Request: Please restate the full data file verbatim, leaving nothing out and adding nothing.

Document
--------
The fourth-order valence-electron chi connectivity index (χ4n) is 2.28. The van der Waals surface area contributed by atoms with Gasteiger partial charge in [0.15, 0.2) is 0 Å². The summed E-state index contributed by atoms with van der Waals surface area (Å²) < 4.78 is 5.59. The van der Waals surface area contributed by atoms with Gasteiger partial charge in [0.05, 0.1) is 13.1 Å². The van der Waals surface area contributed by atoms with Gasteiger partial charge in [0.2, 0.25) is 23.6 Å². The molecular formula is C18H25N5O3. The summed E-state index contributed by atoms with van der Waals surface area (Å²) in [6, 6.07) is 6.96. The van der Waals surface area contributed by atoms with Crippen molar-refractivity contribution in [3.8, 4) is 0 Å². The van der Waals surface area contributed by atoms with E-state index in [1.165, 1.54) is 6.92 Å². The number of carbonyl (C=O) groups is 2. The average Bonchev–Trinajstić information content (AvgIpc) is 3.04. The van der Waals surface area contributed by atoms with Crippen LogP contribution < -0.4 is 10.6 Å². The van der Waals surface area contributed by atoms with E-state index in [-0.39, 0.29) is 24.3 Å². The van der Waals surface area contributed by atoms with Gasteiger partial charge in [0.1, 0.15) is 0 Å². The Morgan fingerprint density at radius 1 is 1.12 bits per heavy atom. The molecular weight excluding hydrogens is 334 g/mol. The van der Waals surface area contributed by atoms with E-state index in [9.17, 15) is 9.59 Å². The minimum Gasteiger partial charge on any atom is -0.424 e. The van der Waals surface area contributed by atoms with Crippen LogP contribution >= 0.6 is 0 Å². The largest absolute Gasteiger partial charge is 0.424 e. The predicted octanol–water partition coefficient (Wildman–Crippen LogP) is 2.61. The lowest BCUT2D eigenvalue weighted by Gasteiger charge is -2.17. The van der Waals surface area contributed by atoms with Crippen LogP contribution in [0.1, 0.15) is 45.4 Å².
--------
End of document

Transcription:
The fourth-order valence-electron chi connectivity index (χ4n) is 2.28. The van der Waals surface area contributed by atoms with Gasteiger partial charge in [0.15, 0.2) is 0 Å². The summed E-state index contributed by atoms with van der Waals surface area (Å²) < 4.78 is 5.59. The van der Waals surface area contributed by atoms with Gasteiger partial charge in [0.05, 0.1) is 13.1 Å². The van der Waals surface area contributed by atoms with Gasteiger partial charge in [0.2, 0.25) is 23.6 Å². The molecular formula is C18H25N5O3. The summed E-state index contributed by atoms with van der Waals surface area (Å²) in [6, 6.07) is 6.96. The van der Waals surface area contributed by atoms with Crippen molar-refractivity contribution in [3.8, 4) is 0 Å². The van der Waals surface area contributed by atoms with E-state index in [1.165, 1.54) is 6.92 Å². The number of carbonyl (C=O) groups is 2. The average Bonchev–Trinajstić information content (AvgIpc) is 3.04. The van der Waals surface area contributed by atoms with Crippen LogP contribution < -0.4 is 10.6 Å². The van der Waals surface area contributed by atoms with E-state index in [-0.39, 0.29) is 24.3 Å². The van der Waals surface area contributed by atoms with Gasteiger partial charge in [0.1, 0.15) is 0 Å². The Morgan fingerprint density at radius 1 is 1.12 bits per heavy atom. The molecular weight excluding hydrogens is 334 g/mol. The van der Waals surface area contributed by atoms with E-state index in [9.17, 15) is 9.59 Å². The minimum Gasteiger partial charge on any atom is -0.424 e. The van der Waals surface area contributed by atoms with Crippen LogP contribution >= 0.6 is 0 Å². The largest absolute Gasteiger partial charge is 0.424 e. The predicted octanol–water partition coefficient (Wildman–Crippen LogP) is 2.61. The lowest BCUT2D eigenvalue weighted by Gasteiger charge is -2.17. The van der Waals surface area contributed by atoms with Crippen LogP contribution in [0.1, 0.15) is 45.4 Å².